But the real jolt to the Dude York mix on Sincerely comes when bassist Claire England takes over lead vocal duties (something she hadn’t done on the band’s first LP, Dehumanize). To put in frankly, England has the best pop-rock sensibility in town this side of Ben Gibbard. Both “Love Is” and “Tonight” burst at the seams with instantly captivating vitality and triumphantly empowering “I’m done wasting time on this relationship B.S.” lyricism (the later might just straight up be the best Seattle single of the 2010s).
Through the sheer force of will and genuine sincerity, Dude York manages to turn even the roughest spots into uplifting musical moments on Sincerely.
No Seattle album from this decade sounded bigger than Talk to Me So I Can Fall Asleep. To listen to Crater’s electronic pop-rock masterwork through headphones is to be transported into an entirely different aural realm of digital isolation with faint flickerings of human warmth in the distance. Considering that’s also a good way to sum up the feeling of actually living through the 2010s, it is fair to say the duo hit on a zeitgeist idea early (even if the actual zeitgeist didn’t take note of it).
The throbbing digital heartbeat of the album quickly shows itself on “Crater Head,” as thumping bass and electronic drums establish a palate that’s equal parts sleek and grimy in its synthetic disposition. With each passing track, the listener feels more and more like they’re sinking into an unsettling underbelly where the only thing keeping the faintest connection to humanity are the voices of Cecilia Gomez and Kessiah Gordon. But there’s an allure to the sonic darkness the pair weave; while the soundscape can feel oppressive and cold, the melodic undercurrent makes for a grim dance grind.
Gomez’s vocals have just enough soothing tones to counterbalance the electronic violence that surrounds her. Gomez mirrors the feeling of listening to the album, always searching for solid footing where there’s none to be found; straining herself to make sense of this electronic world around her. It can be unnerving the way Gordon holds the repeated syllables of “skin” on “Summer Skin,” but Gomez always conveys that there my be hope of escaping this digital wasteland; always grasping for that moment of fleeting connection.
Talk to Me So I Can Fall Asleep ends up being a triumph in the same manner as the best science fiction creations. It simultaneously feels utterly gorgeous and dystopian; engrossing and distant; sophisticated and tapping into something basal; ahead of its time and startlingly reflective of the moment of its creation.
Sometimes we all just need a good cry.
The reason Cool Choices stands apart from the rest of Seattle’s musical output from the 2010s is its focused cohesion. Simply put: It’s the best breakup album of the decade. It never deviates from that idea and drills down to specific in a way that’s both cutting and cathartic.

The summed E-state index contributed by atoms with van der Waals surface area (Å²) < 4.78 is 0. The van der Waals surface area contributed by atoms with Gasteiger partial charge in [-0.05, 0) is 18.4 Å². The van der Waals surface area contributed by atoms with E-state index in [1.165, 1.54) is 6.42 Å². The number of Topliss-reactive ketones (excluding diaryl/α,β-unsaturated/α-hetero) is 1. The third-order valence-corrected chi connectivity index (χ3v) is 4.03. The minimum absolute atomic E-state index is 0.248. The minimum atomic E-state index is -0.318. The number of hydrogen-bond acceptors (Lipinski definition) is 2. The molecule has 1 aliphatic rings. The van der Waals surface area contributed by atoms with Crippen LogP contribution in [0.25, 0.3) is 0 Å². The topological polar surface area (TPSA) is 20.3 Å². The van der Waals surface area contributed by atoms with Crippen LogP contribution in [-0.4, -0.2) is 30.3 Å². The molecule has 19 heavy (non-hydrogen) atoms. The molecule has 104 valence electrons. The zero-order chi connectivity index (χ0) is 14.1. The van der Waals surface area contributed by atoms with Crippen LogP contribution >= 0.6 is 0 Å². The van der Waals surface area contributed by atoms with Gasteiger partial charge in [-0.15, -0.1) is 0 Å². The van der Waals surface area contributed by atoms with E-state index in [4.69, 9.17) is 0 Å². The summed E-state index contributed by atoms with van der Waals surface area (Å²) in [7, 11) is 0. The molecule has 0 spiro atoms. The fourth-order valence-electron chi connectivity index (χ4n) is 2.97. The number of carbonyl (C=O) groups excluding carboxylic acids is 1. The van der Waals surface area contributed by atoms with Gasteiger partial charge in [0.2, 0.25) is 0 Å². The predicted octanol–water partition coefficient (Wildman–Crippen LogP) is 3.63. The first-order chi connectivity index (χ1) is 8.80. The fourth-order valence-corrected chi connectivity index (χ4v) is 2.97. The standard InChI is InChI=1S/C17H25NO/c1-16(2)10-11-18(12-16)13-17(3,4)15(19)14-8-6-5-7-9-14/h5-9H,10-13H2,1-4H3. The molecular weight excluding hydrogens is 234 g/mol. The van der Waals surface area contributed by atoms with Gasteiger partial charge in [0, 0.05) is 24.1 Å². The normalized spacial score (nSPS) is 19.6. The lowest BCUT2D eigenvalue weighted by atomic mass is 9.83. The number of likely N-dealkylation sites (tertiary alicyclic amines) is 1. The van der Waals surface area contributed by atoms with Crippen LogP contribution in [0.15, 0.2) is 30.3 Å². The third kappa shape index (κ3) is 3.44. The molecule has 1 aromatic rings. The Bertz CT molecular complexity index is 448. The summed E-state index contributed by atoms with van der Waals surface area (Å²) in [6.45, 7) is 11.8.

The tone is set from the very first line as Jenn Champion sings, “This is how losers feel / I am a loser,” over piano chords so faint that you can practically hear her summoning up the courage to actually depress the keys. Champion lays her heart utterly bare over the course of 12 tracks that detail all the ugliest thoughts that consume anyone who’s gone through a bad breakup. There’s the self-loathing belief that you deserve this (“Losers”), the fight to stay strong when you’re at your weakest (“Like Gangbusters!”), the suck of loneliness (“Vampires”), the unkind emotional games exes play (“Brunch”), fixating on your ex as the only reference point for relationships (“Remember Love”), and the impossible search for clean-cut finality post-breakup (“Tell Me,” “Balderdash”). All the while, Champion’s poetic but straightforward songwriting remains amazingly raw and unvarnished, feeling like any sung note could quiver, break, and lead to an instant flood of tears.
With the rest of the S band (guitarist Carrie Murphy, bassist Betsy Olson, and drummer Zachary McNutty) aiding her crushing journey, she’s able to craft an indie rock instrumental palate that bolsters the emo resonance of each track. There’s just enough hooky diversity to make each chorus an earworm unto itself, and Champion even gives into her electropop inklings for the choreography-worthy “Tell Me.” Chris Walla’s production also makes the album feel incredibly polished without needing excessive layering, allowing the songs to maintain their lo-fi intimacy.
As the bummer proceedings wind to an end, the album-closing “Let the Light In” offers one last gut-punch. As an atmospheric synth swells pound the musical coastline, the waves part just long enough for Champion to deliver this closing salvo: “This was how I thought I’d get over you / I’d write it all down like it makes this true / Let go of the things that you said to me / And now in the end I can feel so free.” But as it seems that we’ve reached the emotional pit and darkness has enveloped all our potential for love and happiness, a counter-voice coos out: “Think you can’t go on / You can / Let the light in.” It’s the moment of hope in a sonic sea of despair.
Cool Choices: Cause if you’re gonna cry, you might as well sob.